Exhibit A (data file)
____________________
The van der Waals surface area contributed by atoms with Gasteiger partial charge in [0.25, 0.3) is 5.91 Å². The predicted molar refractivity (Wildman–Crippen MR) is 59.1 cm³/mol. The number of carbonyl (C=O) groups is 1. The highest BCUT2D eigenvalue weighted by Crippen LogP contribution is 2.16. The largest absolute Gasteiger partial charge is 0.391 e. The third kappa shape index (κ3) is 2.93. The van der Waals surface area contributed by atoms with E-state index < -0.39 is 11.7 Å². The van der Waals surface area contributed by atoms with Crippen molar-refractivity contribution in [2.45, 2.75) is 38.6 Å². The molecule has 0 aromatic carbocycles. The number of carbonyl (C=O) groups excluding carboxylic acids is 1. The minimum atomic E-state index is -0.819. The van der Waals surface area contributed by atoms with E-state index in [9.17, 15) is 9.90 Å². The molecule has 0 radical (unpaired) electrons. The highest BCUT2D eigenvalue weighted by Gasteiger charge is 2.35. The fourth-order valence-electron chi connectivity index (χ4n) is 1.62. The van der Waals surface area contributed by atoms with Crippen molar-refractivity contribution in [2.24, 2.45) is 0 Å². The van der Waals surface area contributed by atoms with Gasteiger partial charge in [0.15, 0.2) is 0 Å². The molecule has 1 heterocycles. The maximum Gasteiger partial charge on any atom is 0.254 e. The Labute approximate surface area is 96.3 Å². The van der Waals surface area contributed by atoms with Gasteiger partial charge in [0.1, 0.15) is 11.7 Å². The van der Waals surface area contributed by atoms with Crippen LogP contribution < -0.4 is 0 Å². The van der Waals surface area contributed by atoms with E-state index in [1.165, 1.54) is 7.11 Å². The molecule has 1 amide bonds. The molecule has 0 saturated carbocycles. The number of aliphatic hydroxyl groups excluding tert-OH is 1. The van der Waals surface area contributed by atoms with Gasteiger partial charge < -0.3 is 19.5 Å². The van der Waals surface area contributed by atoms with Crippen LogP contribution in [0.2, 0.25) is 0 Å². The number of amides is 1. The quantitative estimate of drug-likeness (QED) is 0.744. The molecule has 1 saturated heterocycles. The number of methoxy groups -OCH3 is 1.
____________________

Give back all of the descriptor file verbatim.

The van der Waals surface area contributed by atoms with Gasteiger partial charge in [0.25, 0.3) is 5.91 Å². The predicted molar refractivity (Wildman–Crippen MR) is 59.1 cm³/mol. The number of carbonyl (C=O) groups is 1. The highest BCUT2D eigenvalue weighted by Crippen LogP contribution is 2.16. The largest absolute Gasteiger partial charge is 0.391 e. The third kappa shape index (κ3) is 2.93. The van der Waals surface area contributed by atoms with E-state index < -0.39 is 11.7 Å². The van der Waals surface area contributed by atoms with Crippen molar-refractivity contribution in [2.45, 2.75) is 38.6 Å². The molecule has 0 aromatic carbocycles. The number of carbonyl (C=O) groups excluding carboxylic acids is 1. The minimum atomic E-state index is -0.819. The van der Waals surface area contributed by atoms with E-state index in [9.17, 15) is 9.90 Å². The molecule has 0 radical (unpaired) electrons. The highest BCUT2D eigenvalue weighted by Gasteiger charge is 2.35. The fourth-order valence-electron chi connectivity index (χ4n) is 1.62. The van der Waals surface area contributed by atoms with Crippen molar-refractivity contribution in [2.24, 2.45) is 0 Å². The van der Waals surface area contributed by atoms with Gasteiger partial charge in [0.15, 0.2) is 0 Å². The molecule has 1 heterocycles. The maximum Gasteiger partial charge on any atom is 0.254 e. The Labute approximate surface area is 96.3 Å². The van der Waals surface area contributed by atoms with Gasteiger partial charge in [0.1, 0.15) is 11.7 Å². The van der Waals surface area contributed by atoms with Crippen LogP contribution < -0.4 is 0 Å². The van der Waals surface area contributed by atoms with E-state index in [1.165, 1.54) is 7.11 Å². The molecule has 1 amide bonds. The molecule has 0 saturated carbocycles. The number of aliphatic hydroxyl groups excluding tert-OH is 1. The van der Waals surface area contributed by atoms with Gasteiger partial charge < -0.3 is 19.5 Å². The van der Waals surface area contributed by atoms with Crippen LogP contribution in [0.2, 0.25) is 0 Å². The number of amides is 1. The quantitative estimate of drug-likeness (QED) is 0.744. The molecule has 1 saturated heterocycles. The number of methoxy groups -OCH3 is 1.